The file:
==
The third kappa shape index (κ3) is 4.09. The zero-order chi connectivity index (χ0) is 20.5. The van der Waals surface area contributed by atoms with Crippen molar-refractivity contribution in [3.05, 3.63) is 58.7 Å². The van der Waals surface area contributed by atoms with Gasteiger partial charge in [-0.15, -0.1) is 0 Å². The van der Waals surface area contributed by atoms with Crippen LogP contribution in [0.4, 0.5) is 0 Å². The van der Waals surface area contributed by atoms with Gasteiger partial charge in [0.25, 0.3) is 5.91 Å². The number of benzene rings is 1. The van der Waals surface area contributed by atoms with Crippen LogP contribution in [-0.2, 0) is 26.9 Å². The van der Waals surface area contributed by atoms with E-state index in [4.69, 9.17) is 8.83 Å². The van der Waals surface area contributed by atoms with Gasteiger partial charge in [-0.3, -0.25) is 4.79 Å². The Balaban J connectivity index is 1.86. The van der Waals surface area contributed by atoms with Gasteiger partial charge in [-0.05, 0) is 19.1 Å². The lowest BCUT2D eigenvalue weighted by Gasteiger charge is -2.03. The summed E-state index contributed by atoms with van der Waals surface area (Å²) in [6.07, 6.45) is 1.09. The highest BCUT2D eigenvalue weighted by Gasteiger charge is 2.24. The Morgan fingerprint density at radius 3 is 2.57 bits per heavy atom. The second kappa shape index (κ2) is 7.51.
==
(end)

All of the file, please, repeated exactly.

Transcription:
The third kappa shape index (κ3) is 4.09. The zero-order chi connectivity index (χ0) is 20.5. The van der Waals surface area contributed by atoms with Crippen molar-refractivity contribution in [3.05, 3.63) is 58.7 Å². The van der Waals surface area contributed by atoms with Gasteiger partial charge in [-0.15, -0.1) is 0 Å². The van der Waals surface area contributed by atoms with Crippen LogP contribution in [0.4, 0.5) is 0 Å². The van der Waals surface area contributed by atoms with Gasteiger partial charge in [0.25, 0.3) is 5.91 Å². The number of benzene rings is 1. The van der Waals surface area contributed by atoms with Crippen LogP contribution in [-0.2, 0) is 26.9 Å². The van der Waals surface area contributed by atoms with E-state index in [4.69, 9.17) is 8.83 Å². The van der Waals surface area contributed by atoms with Gasteiger partial charge in [-0.3, -0.25) is 4.79 Å². The Balaban J connectivity index is 1.86. The van der Waals surface area contributed by atoms with Gasteiger partial charge in [-0.05, 0) is 19.1 Å². The lowest BCUT2D eigenvalue weighted by Gasteiger charge is -2.03. The summed E-state index contributed by atoms with van der Waals surface area (Å²) in [6.07, 6.45) is 1.09. The highest BCUT2D eigenvalue weighted by Gasteiger charge is 2.24. The Morgan fingerprint density at radius 3 is 2.57 bits per heavy atom. The second kappa shape index (κ2) is 7.51.